Speaking of the action, oh how it was unfulfilling to watch them. The action sequences right from the opening car chase were poorly directed and edited without feeling a sense of tension between them. There’s a lot, and you become numb after a while. Quantum of Solace is the only time where it resembles too much like a Bourne movie since the first three established themselves for the genre, almost failing to capitalize here. That’s a significant step down from before, where it isn’t easy trying to tell what’s happening. The style doesn’t work, unfortunately, besides a couple of moments here and there.
Bond Theme Corner:
With this installment, the theme song was “Another Way to Die” by Jack White and Alicia Keys, the first duet to perform a Bond theme. As much as I love these two artists, White especially, this never sounded like a good Bond song. On its own, it’s okay. However, as a James Bond theme, I never thought it would fit with the movie. Probably one of the weakest to come out the more I think about it, along with a dull opening credits sequence that didn’t grab me recently.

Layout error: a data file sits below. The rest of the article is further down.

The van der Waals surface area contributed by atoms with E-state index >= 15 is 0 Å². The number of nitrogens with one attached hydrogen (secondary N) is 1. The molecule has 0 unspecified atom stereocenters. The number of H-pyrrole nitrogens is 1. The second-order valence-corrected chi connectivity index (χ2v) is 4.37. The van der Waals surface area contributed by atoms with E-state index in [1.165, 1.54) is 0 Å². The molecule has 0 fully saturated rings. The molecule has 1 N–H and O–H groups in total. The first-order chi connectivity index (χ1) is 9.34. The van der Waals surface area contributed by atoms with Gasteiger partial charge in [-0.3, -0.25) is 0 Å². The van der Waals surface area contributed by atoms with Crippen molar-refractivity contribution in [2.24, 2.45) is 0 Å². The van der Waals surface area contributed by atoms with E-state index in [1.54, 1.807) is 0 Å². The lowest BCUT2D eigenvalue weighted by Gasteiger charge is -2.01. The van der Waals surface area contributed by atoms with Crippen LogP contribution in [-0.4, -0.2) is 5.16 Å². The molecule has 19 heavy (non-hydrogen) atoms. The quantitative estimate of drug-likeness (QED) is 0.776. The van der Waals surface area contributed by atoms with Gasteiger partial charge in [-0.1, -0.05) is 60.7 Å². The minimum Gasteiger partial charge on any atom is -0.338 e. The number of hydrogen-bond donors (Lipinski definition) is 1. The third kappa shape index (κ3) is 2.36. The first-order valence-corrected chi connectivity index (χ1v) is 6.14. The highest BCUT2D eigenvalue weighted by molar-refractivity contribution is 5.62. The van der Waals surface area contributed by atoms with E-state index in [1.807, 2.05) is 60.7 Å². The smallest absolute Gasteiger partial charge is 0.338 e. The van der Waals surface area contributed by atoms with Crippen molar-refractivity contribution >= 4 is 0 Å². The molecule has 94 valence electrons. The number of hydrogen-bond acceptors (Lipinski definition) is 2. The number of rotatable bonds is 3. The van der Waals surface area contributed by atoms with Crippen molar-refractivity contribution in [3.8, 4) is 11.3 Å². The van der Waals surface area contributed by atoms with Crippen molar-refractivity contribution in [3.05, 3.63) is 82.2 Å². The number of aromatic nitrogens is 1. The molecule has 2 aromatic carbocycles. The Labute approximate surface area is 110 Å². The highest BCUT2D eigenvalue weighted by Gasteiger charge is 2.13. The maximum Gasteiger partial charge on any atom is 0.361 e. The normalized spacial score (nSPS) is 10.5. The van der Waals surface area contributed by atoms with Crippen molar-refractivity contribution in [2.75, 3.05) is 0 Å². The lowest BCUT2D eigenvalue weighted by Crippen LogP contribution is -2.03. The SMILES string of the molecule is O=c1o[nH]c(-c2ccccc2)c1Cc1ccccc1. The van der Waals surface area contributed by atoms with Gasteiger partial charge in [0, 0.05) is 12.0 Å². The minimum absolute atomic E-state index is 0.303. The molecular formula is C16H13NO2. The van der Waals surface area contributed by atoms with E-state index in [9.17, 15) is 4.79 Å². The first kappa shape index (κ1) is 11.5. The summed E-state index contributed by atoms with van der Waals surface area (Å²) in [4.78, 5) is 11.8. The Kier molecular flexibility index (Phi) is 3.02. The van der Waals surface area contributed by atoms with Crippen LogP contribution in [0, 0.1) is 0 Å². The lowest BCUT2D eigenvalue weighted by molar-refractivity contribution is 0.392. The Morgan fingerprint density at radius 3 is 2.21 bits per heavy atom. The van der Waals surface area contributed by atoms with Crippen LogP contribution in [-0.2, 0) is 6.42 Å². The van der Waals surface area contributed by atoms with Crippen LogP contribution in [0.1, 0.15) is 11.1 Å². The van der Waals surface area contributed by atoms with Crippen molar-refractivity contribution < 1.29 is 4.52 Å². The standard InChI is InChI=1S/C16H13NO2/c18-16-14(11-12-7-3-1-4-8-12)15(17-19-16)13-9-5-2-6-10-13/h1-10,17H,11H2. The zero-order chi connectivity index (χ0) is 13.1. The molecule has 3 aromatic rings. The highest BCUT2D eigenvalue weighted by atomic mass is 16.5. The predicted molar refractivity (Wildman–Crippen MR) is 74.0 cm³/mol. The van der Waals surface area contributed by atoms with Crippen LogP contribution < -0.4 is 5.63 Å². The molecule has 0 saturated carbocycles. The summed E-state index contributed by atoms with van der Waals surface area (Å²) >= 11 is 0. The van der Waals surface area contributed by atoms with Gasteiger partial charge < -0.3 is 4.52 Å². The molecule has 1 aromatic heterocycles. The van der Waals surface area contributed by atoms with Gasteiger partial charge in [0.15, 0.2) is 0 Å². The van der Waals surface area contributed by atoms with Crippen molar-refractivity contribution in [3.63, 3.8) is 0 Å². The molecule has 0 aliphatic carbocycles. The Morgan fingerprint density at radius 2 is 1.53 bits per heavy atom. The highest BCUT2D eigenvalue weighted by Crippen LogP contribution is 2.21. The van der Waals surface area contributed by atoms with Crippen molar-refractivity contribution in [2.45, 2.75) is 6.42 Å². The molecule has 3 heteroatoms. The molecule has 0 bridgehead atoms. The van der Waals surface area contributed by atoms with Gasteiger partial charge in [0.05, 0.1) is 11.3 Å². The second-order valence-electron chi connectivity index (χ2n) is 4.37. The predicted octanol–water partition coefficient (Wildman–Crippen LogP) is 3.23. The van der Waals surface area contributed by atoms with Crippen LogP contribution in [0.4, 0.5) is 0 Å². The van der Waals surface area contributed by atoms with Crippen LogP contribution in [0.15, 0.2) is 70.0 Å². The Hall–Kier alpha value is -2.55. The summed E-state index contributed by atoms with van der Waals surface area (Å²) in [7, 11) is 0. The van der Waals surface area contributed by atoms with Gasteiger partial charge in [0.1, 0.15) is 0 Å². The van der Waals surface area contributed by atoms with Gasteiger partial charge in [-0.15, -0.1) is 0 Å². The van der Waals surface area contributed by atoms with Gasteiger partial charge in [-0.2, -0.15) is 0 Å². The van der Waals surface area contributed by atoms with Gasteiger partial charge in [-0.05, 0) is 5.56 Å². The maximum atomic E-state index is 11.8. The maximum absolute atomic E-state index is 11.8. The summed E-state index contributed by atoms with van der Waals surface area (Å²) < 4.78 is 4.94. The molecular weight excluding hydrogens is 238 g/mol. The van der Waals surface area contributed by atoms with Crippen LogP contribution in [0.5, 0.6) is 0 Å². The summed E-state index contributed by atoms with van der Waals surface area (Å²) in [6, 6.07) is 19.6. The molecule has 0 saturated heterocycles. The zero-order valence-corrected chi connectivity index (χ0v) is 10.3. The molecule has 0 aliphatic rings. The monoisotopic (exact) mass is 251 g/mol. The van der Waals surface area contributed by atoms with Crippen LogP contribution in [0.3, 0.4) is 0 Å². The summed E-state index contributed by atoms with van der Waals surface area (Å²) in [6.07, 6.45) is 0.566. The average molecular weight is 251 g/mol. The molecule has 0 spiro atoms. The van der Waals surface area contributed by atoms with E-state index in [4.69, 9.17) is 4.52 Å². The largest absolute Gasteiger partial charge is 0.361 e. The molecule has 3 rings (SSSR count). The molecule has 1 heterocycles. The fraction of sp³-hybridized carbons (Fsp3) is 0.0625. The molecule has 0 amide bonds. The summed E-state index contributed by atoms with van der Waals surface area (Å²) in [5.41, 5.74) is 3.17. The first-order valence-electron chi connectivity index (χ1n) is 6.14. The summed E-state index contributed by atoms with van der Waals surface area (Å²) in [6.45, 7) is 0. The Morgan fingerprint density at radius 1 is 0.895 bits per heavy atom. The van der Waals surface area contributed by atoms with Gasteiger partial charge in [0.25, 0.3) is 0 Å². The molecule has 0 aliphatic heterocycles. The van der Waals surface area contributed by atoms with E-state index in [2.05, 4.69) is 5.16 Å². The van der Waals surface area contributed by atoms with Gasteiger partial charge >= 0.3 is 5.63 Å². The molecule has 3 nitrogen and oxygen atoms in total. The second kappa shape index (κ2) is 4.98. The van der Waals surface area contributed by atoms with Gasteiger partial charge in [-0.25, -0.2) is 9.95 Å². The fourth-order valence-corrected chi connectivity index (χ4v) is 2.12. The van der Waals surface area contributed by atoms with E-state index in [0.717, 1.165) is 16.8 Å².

Anytime Quantum of Solace is brought up; it’s always the one that doesn’t need to be mentioned since there isn’t enough to care for. Since its release, it got mixed reviews from fans and critics. Even the late Roger Moore stated, “there was a bit too much flash cutting [and] it was just like a commercial of the action.” He’s not wrong. Nothing in this feels important to remember, and there’s a chance you won’t find must thrills here. You know it’s not good when the thing I remembered from my experience was being captivated by the trailers for Star Trek and Watchmen, respectively. Just like how Bond told M not to worry about him, you don’t have to worry about sitting through this unsatisfying installment.
Final Thoughts: Quantum of Solace is probably the most unimportant Bond film to come by. Craig does what he can with his performance, but with the lack of great action and a storyline too forgettable, this is a disappointing sequel in all aspects.